I now realise we should then and there have asked the media for more publicity, and pressed the State Government and Lotteries Commission to give financial backing to this very necessary work. However, delinquency had not become as widespread then as it is now and we may not have succeeded.
A woman who lived nearby was employed to prepare the snacks, clear away, and tidy the premises. Expenses were quite heavy, but the children enjoyed the centre, and the Headmaster reported considerable improvement in school work and behaviour in general.
Mrs T.M.Chadwick became Secretary of the centres, and Mrs J. Anketell was appointed Purchasing Officer to buy the necessary snacks and equipment.
In due course we opened four centres and they were all going well and doing excellent work, being established in districts of the greatest need.
Mr Wardle decided to ascertain where his money was being spent and sent an accountant to look into the matter. It was confirmed that there was no expenditures of the Wardle money for anything but the school centres, and it was certainly not finding its way into our ordinary Council running expenses. However, Tom objected to the Education Department's edict that we must employ Deputy Headmasters of schools as supervisors, and pay them £10 per week each, when they were already well paid, with the result that he ceased further financial support.
We endeavoured to raise money from all the well known sources, but without success. It seemed incredible to us that parents refused to contribute even a small amount when we were looking after the welfare of their children. When the P and C started swimming classes parents willingly paid sixpence a day to allow children to spend a very limited time in the pool, but they would not pay the same amount for our care of the children at the centre.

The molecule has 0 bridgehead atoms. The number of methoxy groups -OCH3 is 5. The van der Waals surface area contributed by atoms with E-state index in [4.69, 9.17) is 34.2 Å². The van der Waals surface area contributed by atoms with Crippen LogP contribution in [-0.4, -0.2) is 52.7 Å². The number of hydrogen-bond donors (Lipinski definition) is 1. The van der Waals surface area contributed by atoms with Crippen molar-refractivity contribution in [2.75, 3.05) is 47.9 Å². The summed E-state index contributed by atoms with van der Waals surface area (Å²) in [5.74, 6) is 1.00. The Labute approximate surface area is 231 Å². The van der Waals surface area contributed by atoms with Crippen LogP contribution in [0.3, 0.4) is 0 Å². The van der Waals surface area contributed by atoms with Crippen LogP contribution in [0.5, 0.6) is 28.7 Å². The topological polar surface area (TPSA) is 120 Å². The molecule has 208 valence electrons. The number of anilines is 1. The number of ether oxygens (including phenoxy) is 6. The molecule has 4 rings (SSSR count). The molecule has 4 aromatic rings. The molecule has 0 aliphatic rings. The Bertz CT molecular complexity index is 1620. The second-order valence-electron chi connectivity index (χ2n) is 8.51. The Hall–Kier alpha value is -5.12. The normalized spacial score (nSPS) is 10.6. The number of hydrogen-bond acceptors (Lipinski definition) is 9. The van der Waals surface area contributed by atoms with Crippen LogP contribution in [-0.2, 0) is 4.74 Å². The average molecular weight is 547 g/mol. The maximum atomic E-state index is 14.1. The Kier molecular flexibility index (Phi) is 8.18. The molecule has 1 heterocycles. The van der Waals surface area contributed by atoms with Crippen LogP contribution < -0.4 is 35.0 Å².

To us it was a heartbreak and a great disappointment when we had to close the centres, because we knew so many of the children needed care.
A new group has been formed to commence similar centres and w ehope they will obtain the necessary financial support. Already there are rumours of difficulties. We wish them well and feel sure that, if successful, their efforts will save many children from coming to grief.
I personally don't blame Tom Wardle for withdrawing funds. It would have been a very good job for a person for whom a salary boost would have done much good. I only wish I could tell you positively that the new group had some success with their venture but it is so long ago now and, even if mum had told me about it at the time. which I doubt she did, I do not remember.